Not so easily dissuaded, Peter stuck to his goal:
'Fortunately I have your average OCD rock climber personality type and once I get something into my head it is not easily removed. So I flew from Sardinia to Glasgow, met up with a friend of a friend and got the tour of "Dumby" as they call it. I was pleasantly surprised with the setting, for a "sh*tty city crag", it is quite a nice location right on the Clyde River with a legit ancient castle sitting on top of the cliff.'
After a couple of warm-ups, Peter threw a rope down the main face and had a play on the Requiem crack and Rhapsody finish. He quickly realised that the boulder problem on Rhapsody was out of reach for the moment:
'It was quite a bit above my current power levels and I'd have no chance of getting anywhere near even a one hang ascent with only a few climbing days to try it...this was a someday/maybe kinda route for me...'
With the weather forecast calling for 'rain everyday forever', Peter instead set his sights on trying to climb Requiem, the historic route first climbed by Dave Cuthbertson in 1983 as Scotland's first E8 - weather permitting. He commented:
'I was quite impressed with the quality of the route! It really is a perfect rig, well protected crack to a wild three points off dyno to the lip of the wall with a couple of decent nuts just far enough below your feet to give you an extra incentive as you load up and spring for the top.'
'I've never been the best crack climber and found one move from a baggy sloping finger lock in the crack crux below the halfway point to be completely desperate. I gave the route a handful of top rope attempts over a couple of days and even though I was far from terminally pumped, would just slide out of that lock every time. I then finally managed to fight through that move and didn't find the rest of the route too bad...and then it rained...and rained some more...'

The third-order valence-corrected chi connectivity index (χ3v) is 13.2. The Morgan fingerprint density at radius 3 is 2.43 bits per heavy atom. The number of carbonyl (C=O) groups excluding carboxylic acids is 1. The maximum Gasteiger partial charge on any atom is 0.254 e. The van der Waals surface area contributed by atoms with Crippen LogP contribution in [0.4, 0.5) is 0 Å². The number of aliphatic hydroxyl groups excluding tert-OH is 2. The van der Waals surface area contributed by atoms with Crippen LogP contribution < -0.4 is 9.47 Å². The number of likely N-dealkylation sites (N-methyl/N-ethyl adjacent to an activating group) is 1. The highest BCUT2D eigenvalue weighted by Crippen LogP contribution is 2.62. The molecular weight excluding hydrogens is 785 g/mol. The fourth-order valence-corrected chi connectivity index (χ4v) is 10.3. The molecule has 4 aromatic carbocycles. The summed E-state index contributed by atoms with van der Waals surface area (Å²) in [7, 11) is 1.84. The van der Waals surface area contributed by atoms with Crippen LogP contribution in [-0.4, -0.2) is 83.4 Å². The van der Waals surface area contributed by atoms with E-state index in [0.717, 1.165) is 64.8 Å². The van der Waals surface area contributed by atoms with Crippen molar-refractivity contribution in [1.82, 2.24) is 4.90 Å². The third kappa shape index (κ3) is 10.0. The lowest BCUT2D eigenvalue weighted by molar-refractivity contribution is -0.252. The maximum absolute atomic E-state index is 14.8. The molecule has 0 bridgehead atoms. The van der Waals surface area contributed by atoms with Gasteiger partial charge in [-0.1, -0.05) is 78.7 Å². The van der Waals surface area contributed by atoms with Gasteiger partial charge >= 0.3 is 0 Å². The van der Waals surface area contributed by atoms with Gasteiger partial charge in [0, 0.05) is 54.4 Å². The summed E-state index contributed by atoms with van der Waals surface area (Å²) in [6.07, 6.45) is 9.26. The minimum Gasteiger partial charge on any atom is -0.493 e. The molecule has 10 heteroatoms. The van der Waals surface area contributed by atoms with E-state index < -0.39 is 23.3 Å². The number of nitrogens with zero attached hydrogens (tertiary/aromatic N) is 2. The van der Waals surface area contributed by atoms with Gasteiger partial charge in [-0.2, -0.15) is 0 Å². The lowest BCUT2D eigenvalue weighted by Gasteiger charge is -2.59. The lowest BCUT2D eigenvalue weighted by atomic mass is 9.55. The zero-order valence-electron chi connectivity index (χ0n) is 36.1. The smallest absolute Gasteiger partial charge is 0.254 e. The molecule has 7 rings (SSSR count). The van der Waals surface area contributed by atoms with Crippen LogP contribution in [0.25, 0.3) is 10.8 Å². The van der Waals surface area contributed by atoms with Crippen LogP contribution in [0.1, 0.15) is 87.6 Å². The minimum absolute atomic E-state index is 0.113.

Peter returned to Dumby after a short visit to Wales. Despite some rain during the day, the weather soon brightened up enough for some attempts.
'I met up with a crew of the super friendly locals and we watched as the sky got lighter, the wind picked up and then really started whipping and within an hour of it having stopped raining, the wet streak down the top half of Requiem was bone dry and it was a bluebird evening with the sun blazing. My first sweaty lead attempt on Requiem ended with me falling through space out of that baggy finger lock. After an hour or so the sun had started to set and the wall cooled off a bit and I managed - just barely - to punch through that finger lock and arrive at the final jump move with enough desperation that I was actually quite surprised when my hand latched the flat jug at the lip of the wall and I was still on!'
With one classic ticked off, Peter still has his eyes on Rhapsody as a reason for a return visit:
'I then had one more day to mess around on the top of Rhapsody a bit more, some of the moves felt a bit easier but it still felt impossibly hard. I did manage to get all the moves burned into my brain enough that I can run them over and over through my head and send it in fantasy land while I wait for the someday/maybe to come around...'
Requiem is undergoing a kind of renaissance of late, with a recent repeat by Simon Smith, and has also attracted attention from other climbers as Dumby season kicks in.